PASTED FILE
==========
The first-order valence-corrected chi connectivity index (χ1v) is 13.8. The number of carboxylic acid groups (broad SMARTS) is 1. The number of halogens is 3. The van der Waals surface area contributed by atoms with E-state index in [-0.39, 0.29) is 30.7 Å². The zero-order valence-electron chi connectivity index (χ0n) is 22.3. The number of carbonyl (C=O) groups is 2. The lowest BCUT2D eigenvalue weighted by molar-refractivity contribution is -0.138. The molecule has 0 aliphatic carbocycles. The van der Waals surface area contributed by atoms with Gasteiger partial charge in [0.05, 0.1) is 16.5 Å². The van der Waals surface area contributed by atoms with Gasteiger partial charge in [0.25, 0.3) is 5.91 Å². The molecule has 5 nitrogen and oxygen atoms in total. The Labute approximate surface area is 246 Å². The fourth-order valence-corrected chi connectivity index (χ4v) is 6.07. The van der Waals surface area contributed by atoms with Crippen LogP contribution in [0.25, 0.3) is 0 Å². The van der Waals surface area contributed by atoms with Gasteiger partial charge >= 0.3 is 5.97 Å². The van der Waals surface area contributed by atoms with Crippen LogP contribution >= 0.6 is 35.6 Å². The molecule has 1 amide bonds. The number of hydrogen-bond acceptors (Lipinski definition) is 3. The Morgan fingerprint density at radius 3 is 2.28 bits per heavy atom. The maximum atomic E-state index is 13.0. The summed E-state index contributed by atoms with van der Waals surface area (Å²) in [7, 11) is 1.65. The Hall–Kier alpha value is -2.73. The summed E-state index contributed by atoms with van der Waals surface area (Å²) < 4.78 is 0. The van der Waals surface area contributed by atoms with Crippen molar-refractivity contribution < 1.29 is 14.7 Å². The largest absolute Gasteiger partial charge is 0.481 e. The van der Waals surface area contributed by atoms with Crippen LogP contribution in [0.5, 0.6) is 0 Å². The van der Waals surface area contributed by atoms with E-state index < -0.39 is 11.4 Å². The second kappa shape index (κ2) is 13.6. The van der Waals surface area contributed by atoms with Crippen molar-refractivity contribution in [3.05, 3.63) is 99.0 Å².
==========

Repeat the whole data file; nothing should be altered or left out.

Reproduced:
The first-order valence-corrected chi connectivity index (χ1v) is 13.8. The number of carboxylic acid groups (broad SMARTS) is 1. The number of halogens is 3. The van der Waals surface area contributed by atoms with E-state index in [-0.39, 0.29) is 30.7 Å². The zero-order valence-electron chi connectivity index (χ0n) is 22.3. The number of carbonyl (C=O) groups is 2. The lowest BCUT2D eigenvalue weighted by molar-refractivity contribution is -0.138. The molecule has 0 aliphatic carbocycles. The van der Waals surface area contributed by atoms with Gasteiger partial charge in [0.05, 0.1) is 16.5 Å². The van der Waals surface area contributed by atoms with Gasteiger partial charge in [0.25, 0.3) is 5.91 Å². The molecule has 5 nitrogen and oxygen atoms in total. The Labute approximate surface area is 246 Å². The fourth-order valence-corrected chi connectivity index (χ4v) is 6.07. The van der Waals surface area contributed by atoms with Crippen LogP contribution in [0.25, 0.3) is 0 Å². The van der Waals surface area contributed by atoms with Gasteiger partial charge >= 0.3 is 5.97 Å². The van der Waals surface area contributed by atoms with Crippen LogP contribution >= 0.6 is 35.6 Å². The molecule has 1 amide bonds. The number of hydrogen-bond acceptors (Lipinski definition) is 3. The Morgan fingerprint density at radius 3 is 2.28 bits per heavy atom. The maximum atomic E-state index is 13.0. The summed E-state index contributed by atoms with van der Waals surface area (Å²) in [7, 11) is 1.65. The Hall–Kier alpha value is -2.73. The summed E-state index contributed by atoms with van der Waals surface area (Å²) < 4.78 is 0. The van der Waals surface area contributed by atoms with Crippen molar-refractivity contribution < 1.29 is 14.7 Å². The largest absolute Gasteiger partial charge is 0.481 e. The van der Waals surface area contributed by atoms with Crippen LogP contribution in [0.5, 0.6) is 0 Å². The van der Waals surface area contributed by atoms with E-state index < -0.39 is 11.4 Å². The second kappa shape index (κ2) is 13.6. The van der Waals surface area contributed by atoms with Crippen molar-refractivity contribution in [3.05, 3.63) is 99.0 Å².